I've had osteogenesis since I was born (well, actually, since I was conceived) but until about 5 years ago I was perfectly healthy. There's a difference between illness and impairment. For many people they overlap but for many more there's a great deal of difference. So up until the age of about 26 I had a physical impairment, but I was a picture of health. At one point I didn't even notice that my GP had deregistered me because they hadn't seen or heard from me in so long. Being a healthy young person I earned for a significant chunk of my degree despite typical student work like bartending being not accessible to me. When I graduated I took on 2 part time jobs rather than a full time position. In addition I got paid for writing articles, doing media stuff for the now defunct Disability Rights Commission, and eventually I progressed far enough through the stand up circuit to get paid for making people laugh.

Then I got sick. I've always had slightly dodgy sinuses but starting in 2004 they got progressively worse. I can remember the day things started going downhill actually: I was in Edinburgh and it was the day I went to see Laurence's show. I've always taken co-dydramol for my bone and joint pain. But that day in Edinburgh was the first time in my life I'd had a headache that co-dydramol couldn't touch. I might as well have swallowed 2 M&Ms. These sinus pressure headaches became more severe and more frequent until I became unable to work in 2006 because spending roughly 2 days a fortnight in bed in agony doesn't please an employer.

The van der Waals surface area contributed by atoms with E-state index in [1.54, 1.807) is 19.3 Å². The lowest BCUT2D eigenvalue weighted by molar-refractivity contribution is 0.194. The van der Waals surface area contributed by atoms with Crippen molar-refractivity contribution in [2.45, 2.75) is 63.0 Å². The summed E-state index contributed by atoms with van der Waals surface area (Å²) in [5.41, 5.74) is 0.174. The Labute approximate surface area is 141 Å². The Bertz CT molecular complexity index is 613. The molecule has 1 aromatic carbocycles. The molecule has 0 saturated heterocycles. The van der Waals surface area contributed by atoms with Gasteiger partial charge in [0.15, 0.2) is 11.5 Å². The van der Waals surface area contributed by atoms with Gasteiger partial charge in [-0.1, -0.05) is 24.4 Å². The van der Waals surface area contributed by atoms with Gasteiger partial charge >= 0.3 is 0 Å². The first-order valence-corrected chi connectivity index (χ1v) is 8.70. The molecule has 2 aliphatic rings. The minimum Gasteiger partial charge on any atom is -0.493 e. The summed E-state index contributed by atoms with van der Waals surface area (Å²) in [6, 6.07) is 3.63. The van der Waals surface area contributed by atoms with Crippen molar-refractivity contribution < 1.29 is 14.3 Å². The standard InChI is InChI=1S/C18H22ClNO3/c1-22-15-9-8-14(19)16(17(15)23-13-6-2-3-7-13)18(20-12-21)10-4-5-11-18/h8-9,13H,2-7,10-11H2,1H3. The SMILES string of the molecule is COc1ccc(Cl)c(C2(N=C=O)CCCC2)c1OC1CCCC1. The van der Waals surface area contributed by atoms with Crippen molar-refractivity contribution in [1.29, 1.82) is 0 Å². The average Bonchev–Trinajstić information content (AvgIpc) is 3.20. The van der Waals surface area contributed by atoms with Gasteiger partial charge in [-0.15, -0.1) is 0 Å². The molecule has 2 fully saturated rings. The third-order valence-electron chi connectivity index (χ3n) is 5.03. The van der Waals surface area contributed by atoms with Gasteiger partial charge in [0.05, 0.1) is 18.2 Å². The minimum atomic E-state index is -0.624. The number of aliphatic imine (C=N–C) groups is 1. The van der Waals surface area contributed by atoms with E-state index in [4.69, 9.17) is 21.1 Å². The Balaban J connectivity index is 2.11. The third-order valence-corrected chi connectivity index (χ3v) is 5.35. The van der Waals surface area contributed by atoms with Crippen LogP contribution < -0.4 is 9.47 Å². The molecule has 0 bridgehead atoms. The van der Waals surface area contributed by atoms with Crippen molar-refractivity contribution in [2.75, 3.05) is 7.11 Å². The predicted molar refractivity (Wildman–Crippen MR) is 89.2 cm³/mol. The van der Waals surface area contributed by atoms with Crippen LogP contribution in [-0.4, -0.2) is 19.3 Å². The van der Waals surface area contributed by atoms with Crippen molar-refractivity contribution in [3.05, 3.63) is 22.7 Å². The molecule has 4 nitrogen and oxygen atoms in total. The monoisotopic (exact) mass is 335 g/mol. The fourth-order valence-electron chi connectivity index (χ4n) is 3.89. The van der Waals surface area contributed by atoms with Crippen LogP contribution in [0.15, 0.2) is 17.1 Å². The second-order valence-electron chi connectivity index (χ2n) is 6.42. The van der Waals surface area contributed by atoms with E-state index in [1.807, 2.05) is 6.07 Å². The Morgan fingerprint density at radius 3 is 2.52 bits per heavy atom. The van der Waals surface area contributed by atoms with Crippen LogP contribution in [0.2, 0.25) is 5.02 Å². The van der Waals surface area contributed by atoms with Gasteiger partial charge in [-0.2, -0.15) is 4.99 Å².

How painful can a blocked nose be? Well, having grown up breaking my bones regularly I have a much higher psychological tolerance to pain than the average person. I recently had a nurse in a laser clinic describe me as "remarkable" because she was burning me with a laser and I didn't even blink. 2 years ago I broke my nose and didn't notice for 3 weeks because the pain was so minimal compared to what I'm used to in that region. It was only when I reached 3 weeks I thought "hmm. If it was anything other than broken it'd be healed by now." I've never, ever, taken anything stronger than 10/500 co-dydramol for a broken bone (or 3) but nothing less than morphine provides any relief at all for my sinuses. Morphine may relieve my pain but it comes with a side-effect of making me "drunk": it reduces my inhibitions and gives me verbal diarrhoea. So for around 2 days every 2 weeks I have the choice of being either in too much pain to work or too stoned to work. Someone who needs 2 out of every 10 working days off is not employable. 2 days every 2 weeks is an average during a "good" period. If I catch a cold they can last for months because related to my sinus problems I also have a rather buggered immune system. And my sinus pain can be bad for every one of those days for the whole 2 months it takes me to shake the cold.